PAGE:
Scams prey on the Elderly

Don’t Let Your Elderly Parents Become Victims of the Grandparent Scam

A recent client was concerned about guardianship scams and other news recently being circulated.  It is a fair concern and she is being very wise to think about how this might affect her elderly parent.  Scams are nothing new, but do you know how they work?

Imagine this… You are an elderly grandparent who lives alone.

You get a call in the middle of the night from your college-aged granddaughter. She’s frantic and crying, telling you she was mistakenly arrested while vacationing in Cancun.

She says she needs you to pay her $1,800 bond, or she’ll be transferred to a dangerous Mexican prison. The Mexican police told her she only has a few hours before she’s transferred, so she needs you to wire the money immediately.

She’s petrified about her parents finding out she was arrested and begs you not to tell them. Because she only has a couple of minutes to use the police station phone, the call ends abruptly before you can get any further details.

What do you do?

If you’re like the thousands of others (including me) who’ve gotten just such a call, you’d probably wire the money in a heartbeat. It is your grandchild’s life after all. However, just like the others, you’d soon find out that your granddaughter hasn’t been arrested and was never in Mexico.

The Grandparent Scam

Known as the Grandparent Scam, this con has been around for years, and while it may seem far fetched, it has tricked many caring seniors. And in recent months, there has been an uptick in the number of people falling prey to the deception.

The details can vary, but the scam typically works like this:

  1. You get a call from someone pretending to be your grandchild. The “grandchild” explains he or she is in trouble and needs money immediately. They might be in jail and need bond or be stranded in a foreign country and need money to get out.
  2. The caller asks you to wire money to a specific location or give it to a third party, usually someone posing as a lawyer or police officer.
  3. The “grandchild” will often plead with you not to tell their parents they’re in trouble.
  4. Once you send the money, the caller breaks off all contact, making it impossible to recover your funds.

Another variation asks for funds to help refugees, or to confirm the taxes on your lottery winnings, and more.  The information they use to run the scam is usually posted right on Facebook or other social media.  There, anyone can find the names of your family, where you live, and whether you are on vacation (because so many of us post pictures from our current vacation spot!)

Truth be known, my grandchildren actually live in Mexico, so this could be very hard to ignore at our house!  But, like any scam, every call like this should be evaluated carefully.  I’ve received half a dozen emails or phone calls with this general type of scam over the past few years, and of course, none of them has been real.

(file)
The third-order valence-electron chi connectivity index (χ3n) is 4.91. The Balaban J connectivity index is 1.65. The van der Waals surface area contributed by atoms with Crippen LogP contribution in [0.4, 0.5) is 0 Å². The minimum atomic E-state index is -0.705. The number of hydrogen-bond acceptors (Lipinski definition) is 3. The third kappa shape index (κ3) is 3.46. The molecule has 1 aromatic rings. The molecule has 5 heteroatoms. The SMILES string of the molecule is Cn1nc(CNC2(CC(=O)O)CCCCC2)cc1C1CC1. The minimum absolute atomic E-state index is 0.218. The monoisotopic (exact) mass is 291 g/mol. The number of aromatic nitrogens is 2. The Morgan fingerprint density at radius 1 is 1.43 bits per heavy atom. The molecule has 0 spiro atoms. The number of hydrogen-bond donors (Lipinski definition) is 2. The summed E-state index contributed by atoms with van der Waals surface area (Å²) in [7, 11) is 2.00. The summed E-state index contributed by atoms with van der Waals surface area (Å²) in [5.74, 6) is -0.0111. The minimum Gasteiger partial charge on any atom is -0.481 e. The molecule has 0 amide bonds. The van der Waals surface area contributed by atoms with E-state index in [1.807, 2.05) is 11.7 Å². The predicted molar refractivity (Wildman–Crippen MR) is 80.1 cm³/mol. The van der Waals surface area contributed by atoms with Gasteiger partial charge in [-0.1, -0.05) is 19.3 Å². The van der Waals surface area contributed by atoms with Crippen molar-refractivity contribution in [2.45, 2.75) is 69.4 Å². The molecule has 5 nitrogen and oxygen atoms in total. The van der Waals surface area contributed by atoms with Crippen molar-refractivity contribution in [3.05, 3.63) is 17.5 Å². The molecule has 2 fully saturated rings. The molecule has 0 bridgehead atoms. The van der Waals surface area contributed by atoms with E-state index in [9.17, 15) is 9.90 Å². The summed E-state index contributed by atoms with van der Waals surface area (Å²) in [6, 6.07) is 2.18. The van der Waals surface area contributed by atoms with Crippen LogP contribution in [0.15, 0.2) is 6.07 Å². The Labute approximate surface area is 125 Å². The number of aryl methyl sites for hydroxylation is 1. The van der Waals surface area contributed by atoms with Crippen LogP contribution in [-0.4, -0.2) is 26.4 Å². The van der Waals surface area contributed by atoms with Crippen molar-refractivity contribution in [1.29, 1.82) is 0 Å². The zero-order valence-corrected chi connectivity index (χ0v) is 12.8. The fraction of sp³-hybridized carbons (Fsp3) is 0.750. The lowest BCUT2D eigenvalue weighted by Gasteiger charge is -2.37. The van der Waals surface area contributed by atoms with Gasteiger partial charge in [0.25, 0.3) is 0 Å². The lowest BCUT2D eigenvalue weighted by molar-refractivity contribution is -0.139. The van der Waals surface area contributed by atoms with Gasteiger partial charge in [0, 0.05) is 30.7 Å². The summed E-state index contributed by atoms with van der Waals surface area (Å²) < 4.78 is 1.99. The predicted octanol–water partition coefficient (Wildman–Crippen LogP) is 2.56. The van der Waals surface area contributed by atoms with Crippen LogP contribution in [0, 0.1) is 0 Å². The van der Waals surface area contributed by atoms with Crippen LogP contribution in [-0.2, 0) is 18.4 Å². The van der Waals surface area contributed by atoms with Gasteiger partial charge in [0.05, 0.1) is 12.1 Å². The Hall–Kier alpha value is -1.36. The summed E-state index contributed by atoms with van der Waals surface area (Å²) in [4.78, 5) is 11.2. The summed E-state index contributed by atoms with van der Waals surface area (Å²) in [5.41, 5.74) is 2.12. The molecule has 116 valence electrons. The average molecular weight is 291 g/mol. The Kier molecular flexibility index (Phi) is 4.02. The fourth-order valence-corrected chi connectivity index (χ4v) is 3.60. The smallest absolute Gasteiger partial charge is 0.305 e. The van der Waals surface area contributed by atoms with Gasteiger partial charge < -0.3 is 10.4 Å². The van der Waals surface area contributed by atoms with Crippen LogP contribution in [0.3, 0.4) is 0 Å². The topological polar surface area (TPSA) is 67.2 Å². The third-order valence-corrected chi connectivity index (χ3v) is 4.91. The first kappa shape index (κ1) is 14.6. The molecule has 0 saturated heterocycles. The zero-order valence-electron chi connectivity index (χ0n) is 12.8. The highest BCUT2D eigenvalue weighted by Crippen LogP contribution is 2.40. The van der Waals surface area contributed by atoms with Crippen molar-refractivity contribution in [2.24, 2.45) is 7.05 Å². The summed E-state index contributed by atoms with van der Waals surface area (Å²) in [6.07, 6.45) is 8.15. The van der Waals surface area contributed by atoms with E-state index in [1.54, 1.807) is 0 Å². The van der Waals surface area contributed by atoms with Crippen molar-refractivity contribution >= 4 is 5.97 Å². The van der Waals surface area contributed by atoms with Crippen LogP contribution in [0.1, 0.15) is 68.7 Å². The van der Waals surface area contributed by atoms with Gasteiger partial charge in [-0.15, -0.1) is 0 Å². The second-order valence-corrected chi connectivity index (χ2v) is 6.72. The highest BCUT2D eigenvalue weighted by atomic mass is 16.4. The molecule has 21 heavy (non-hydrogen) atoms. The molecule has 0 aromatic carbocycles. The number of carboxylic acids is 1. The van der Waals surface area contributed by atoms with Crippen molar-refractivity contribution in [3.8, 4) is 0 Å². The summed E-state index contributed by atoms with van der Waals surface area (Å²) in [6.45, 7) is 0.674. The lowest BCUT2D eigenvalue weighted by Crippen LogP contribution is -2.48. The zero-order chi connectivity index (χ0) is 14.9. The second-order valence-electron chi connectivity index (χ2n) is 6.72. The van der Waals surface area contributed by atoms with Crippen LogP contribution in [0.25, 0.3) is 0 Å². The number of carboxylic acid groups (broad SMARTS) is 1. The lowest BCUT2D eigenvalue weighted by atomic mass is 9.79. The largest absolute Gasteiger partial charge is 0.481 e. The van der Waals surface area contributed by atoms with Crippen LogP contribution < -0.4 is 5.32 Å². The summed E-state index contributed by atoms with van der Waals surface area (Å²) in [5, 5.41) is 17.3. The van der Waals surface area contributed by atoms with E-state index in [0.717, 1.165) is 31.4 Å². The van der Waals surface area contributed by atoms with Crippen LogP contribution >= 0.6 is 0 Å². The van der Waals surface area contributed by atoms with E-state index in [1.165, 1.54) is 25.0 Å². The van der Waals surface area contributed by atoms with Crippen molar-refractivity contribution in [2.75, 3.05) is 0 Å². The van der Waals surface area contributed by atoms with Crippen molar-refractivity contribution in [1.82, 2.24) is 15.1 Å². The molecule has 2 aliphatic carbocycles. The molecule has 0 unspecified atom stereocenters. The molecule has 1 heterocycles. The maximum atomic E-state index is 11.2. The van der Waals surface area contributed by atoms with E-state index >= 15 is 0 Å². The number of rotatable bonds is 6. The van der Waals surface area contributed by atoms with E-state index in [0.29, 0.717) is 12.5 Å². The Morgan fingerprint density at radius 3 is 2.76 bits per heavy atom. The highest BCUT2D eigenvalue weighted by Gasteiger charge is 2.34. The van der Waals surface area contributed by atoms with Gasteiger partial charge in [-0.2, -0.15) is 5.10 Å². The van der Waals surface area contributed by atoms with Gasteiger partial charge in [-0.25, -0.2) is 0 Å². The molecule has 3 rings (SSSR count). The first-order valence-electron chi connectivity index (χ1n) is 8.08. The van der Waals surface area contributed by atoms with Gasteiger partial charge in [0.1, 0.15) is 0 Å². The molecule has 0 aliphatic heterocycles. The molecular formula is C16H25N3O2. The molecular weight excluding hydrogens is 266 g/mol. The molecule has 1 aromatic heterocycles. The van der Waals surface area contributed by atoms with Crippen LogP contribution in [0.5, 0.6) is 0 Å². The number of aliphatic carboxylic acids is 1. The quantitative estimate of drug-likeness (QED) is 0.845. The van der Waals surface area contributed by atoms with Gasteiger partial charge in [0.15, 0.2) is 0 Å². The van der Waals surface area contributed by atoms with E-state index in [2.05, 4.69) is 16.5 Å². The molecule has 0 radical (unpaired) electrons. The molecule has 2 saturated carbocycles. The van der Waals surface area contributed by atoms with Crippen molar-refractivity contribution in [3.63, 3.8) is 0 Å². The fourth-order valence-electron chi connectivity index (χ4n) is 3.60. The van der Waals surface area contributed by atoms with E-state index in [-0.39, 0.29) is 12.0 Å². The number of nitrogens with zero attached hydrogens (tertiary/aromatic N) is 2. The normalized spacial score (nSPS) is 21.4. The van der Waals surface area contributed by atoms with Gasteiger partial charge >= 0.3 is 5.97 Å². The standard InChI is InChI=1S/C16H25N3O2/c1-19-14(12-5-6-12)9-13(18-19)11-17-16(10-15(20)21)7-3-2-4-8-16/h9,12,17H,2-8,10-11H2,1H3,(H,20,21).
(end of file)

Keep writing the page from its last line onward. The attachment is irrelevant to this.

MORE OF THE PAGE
Preying on the vulnerable

While just about anyone can fall for such scams, the elderly are the ones targeted most often. This is due to the fact that seniors are frequently lonely and eager to hear from family. And whether it’s because their hearing is failing or because they haven’t seen their family members in a while, they’re more likely to not recognize voices.

Due to their advanced age, seniors are also less likely to think clearly in a crisis, making them more susceptible to fear and panic. Finally, the elderly are less familiar with technology and social media, so they don’t realize how easy it is to access enough of someone’s personal details to make the scenario seem realistic.

What to do

In most cases, the best course of action is to simply hang up and contact the authorities. However, if the caller really does sound like the family member they claim to be, here are some steps you can take to help verify the situation is legitimate:

  1. Don’t panic. It’s far easier to be deceived if you’re nervous or scared.
  2. Be wary of calls from unknown or blocked numbers. Ask to call them back on the person’s own phone, and never accept requests sent solely by email or text.
  3. Verify the caller’s identity by asking them questions only the actual person would know the answer to, such as the name of their first pet.
  4. Beware of urgent demands that money be sent immediately. Reputable sources don’t try to pressure you into making split-second financial decisions.
  5. Call other family and friends to verify where the person is. A reputable source will respect your caution and give you the opportunity to verify the facts.
  6. Requests for money to be wired are often scams, as it’s nearly impossible to get your money back in cases of fraud. Request a more secure transaction method, such as through a bank or PayPal. Legitimate sources are likely to offer multiple payment options.

Comprehensive protection

Please share this article with any seniors in your life. There are countless other scams out there that work in much the same way, so even if it’s not this particular con, by becoming aware how these deceptions work, they’ll be much less likely to fall for them.

Of course, scams and cons are just one threat to seniors’ financial security. Without comprehensive estate planning, there are numerous other ways your family’s wealth and assets can be squandered or lost through financial abuse which have nothing to do with fraud.

Consult with us as your Personal Family Lawyer® to put planning strategies in place to safeguard your family’s finances and other assets, both tangible and intangible. Contact us today to get started with a Family Wealth Planning Session.

New iTunes version of Grandma Scam

iTunes gift cards used in “Grandma, it’s me!” scam